- Timely/Harvest <> CloudPeeps for time tracking and invoicing clients
- IFTTT for pretty much any combination of activities you can think of, including schedule recurring Trello cards, catalogue important emails, and more
- Peep Lauren Jewell uses IFTTT to pull new posts from a sister site into Pocket for easy vetting. You can also automatically import favored tweets or Facebook posts into Pocket
- Zapier is great for streamlining tasks by connecting the tools you use every day. Build your client list and kick off your client process by creating a client onboarding questionnaire (using Google Forms or another form tool) with fields for contact details, project details, goals, preferences, etc., then zap the data over to your CRM, email marketing subscriber list, project management platform or billing system.
4) Be data-driven… with the right numbers
Startups are known for being data-driven, meaning that their teams are constantly monitoring how every action they take is directly linked to a result. The result (or metric) being measured is often revenue, but could also be user registrations, user growth, churn, audience growth (social, email), referrals, etc.
The idea here isn’t to measure Twitter followers in order to look legit (that’s a vanity metric), but rather to measure how many people are clicking through to the site from Twitter, signing up for a trial, and eventually converting into a customer. Being data-driven means measuring the Twitter followers that are having an impact on the business. Startups are focused on numbers, but the right numbers that drive their business value.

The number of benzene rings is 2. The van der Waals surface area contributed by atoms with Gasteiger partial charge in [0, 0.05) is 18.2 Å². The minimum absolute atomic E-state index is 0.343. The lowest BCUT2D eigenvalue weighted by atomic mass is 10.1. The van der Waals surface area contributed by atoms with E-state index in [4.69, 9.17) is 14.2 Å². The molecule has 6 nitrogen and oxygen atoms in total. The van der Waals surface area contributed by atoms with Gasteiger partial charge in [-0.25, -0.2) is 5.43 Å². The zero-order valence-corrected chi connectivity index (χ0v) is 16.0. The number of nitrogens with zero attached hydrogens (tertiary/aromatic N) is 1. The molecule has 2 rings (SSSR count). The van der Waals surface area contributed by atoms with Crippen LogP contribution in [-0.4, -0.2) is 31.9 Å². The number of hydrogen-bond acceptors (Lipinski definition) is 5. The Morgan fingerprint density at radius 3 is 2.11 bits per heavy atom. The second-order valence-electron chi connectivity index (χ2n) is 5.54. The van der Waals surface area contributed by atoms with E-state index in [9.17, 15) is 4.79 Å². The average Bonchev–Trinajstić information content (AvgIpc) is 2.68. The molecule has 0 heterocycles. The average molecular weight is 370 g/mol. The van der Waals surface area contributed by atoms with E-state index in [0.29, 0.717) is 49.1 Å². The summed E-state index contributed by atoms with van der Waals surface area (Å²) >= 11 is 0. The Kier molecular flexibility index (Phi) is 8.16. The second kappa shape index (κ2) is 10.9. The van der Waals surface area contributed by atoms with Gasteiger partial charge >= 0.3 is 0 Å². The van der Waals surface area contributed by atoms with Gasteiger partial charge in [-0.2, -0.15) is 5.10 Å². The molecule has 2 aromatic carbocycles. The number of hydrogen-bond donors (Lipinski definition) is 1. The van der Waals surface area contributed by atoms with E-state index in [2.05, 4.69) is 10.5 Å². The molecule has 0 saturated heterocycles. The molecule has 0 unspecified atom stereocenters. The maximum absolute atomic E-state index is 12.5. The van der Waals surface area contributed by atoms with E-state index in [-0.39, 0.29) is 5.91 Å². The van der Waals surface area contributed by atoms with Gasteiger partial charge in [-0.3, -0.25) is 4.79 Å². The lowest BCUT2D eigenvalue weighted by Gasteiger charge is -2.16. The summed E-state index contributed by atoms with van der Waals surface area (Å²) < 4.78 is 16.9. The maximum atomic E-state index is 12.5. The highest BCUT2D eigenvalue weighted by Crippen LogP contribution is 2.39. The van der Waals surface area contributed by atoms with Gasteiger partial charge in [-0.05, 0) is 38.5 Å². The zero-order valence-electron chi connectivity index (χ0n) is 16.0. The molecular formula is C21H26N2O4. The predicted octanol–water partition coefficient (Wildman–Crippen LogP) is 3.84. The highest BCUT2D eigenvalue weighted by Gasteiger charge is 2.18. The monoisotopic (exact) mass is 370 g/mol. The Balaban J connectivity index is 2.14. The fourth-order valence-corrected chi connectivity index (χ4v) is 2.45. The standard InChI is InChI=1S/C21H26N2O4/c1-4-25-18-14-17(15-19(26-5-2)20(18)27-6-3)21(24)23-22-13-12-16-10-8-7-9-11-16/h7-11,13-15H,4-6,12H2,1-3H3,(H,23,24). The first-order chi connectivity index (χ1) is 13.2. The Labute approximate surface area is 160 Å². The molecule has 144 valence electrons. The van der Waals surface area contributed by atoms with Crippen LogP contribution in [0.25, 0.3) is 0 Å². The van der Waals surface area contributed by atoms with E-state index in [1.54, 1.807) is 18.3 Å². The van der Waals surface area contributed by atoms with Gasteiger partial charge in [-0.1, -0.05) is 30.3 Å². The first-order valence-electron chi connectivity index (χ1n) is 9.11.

Let’s be real for a minute here… as a freelance marketer, certain vanity metrics such as Twitter followers matter if a client is hiring you to grow their Twitter presence. That said, what you’ve accomplished for past clients matters a whole lot more.
When presenting yourself for a potential job, lead with metrics and results, but lead with the ones that tell the most impactful and relevant story. How have you impacted the bottom line for clients in the past? What big milestones have you hit that are relevant to the job at hand? Lead with those.
5) Get an advisor
In addition to investors, startups often have advisors who get a small piece of equity (stake) in the company in return for providing advice and guidance on specific topics. They play an important role in supporting the founders, especially if it’s their first company.
While you’re not a company and wouldn’t offer an advisor options – you can find an amazing mentor to act as your freelance career advisor. Look for someone who has successfully built a freelance career in the same or similar field to turn to for advice on things such as business development, client issues, how to set up your business and other legal issues.
You’ll be surprised how willing fellow freelancers are to help. We’ve all been there and know how intimidating it can be to start your own business. It’s incredibly comforting knowing that someone is in your corner. We’ve seen this in the CloudPeeps community. Peeps often help guide each other through issues and ideas because they want to see each other be successful. It’s pretty amazing to watch.
Of course there’s a whole lot more to lean startup methodology, especially when developing products. However, these are the basic principles that will help you build a focused and growing career working with clients you want to work with. Have a question? Leave it in the comment section below.